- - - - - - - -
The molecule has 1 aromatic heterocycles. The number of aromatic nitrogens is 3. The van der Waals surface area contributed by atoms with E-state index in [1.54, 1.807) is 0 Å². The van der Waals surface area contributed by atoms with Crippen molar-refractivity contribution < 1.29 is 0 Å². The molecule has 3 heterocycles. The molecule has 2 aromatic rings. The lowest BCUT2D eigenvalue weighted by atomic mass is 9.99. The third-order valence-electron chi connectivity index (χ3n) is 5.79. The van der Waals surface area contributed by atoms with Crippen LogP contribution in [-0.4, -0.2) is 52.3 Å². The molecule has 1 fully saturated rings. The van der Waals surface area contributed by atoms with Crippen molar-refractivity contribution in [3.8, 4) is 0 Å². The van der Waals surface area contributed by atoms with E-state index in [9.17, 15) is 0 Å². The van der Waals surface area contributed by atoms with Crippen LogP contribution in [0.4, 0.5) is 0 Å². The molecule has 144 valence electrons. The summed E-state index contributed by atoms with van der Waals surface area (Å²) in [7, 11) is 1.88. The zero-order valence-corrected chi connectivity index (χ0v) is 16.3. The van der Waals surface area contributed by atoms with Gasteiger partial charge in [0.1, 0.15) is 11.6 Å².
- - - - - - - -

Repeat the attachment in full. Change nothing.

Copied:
The molecule has 1 aromatic heterocycles. The number of aromatic nitrogens is 3. The van der Waals surface area contributed by atoms with E-state index in [1.54, 1.807) is 0 Å². The van der Waals surface area contributed by atoms with Crippen molar-refractivity contribution < 1.29 is 0 Å². The molecule has 3 heterocycles. The molecule has 2 aromatic rings. The lowest BCUT2D eigenvalue weighted by atomic mass is 9.99. The third-order valence-electron chi connectivity index (χ3n) is 5.79. The van der Waals surface area contributed by atoms with Crippen LogP contribution in [-0.4, -0.2) is 52.3 Å². The molecule has 1 fully saturated rings. The van der Waals surface area contributed by atoms with Crippen molar-refractivity contribution in [3.8, 4) is 0 Å². The van der Waals surface area contributed by atoms with E-state index in [9.17, 15) is 0 Å². The van der Waals surface area contributed by atoms with Crippen LogP contribution in [0.4, 0.5) is 0 Å². The molecule has 144 valence electrons. The summed E-state index contributed by atoms with van der Waals surface area (Å²) in [7, 11) is 1.88. The zero-order valence-corrected chi connectivity index (χ0v) is 16.3. The van der Waals surface area contributed by atoms with Gasteiger partial charge in [0.1, 0.15) is 11.6 Å².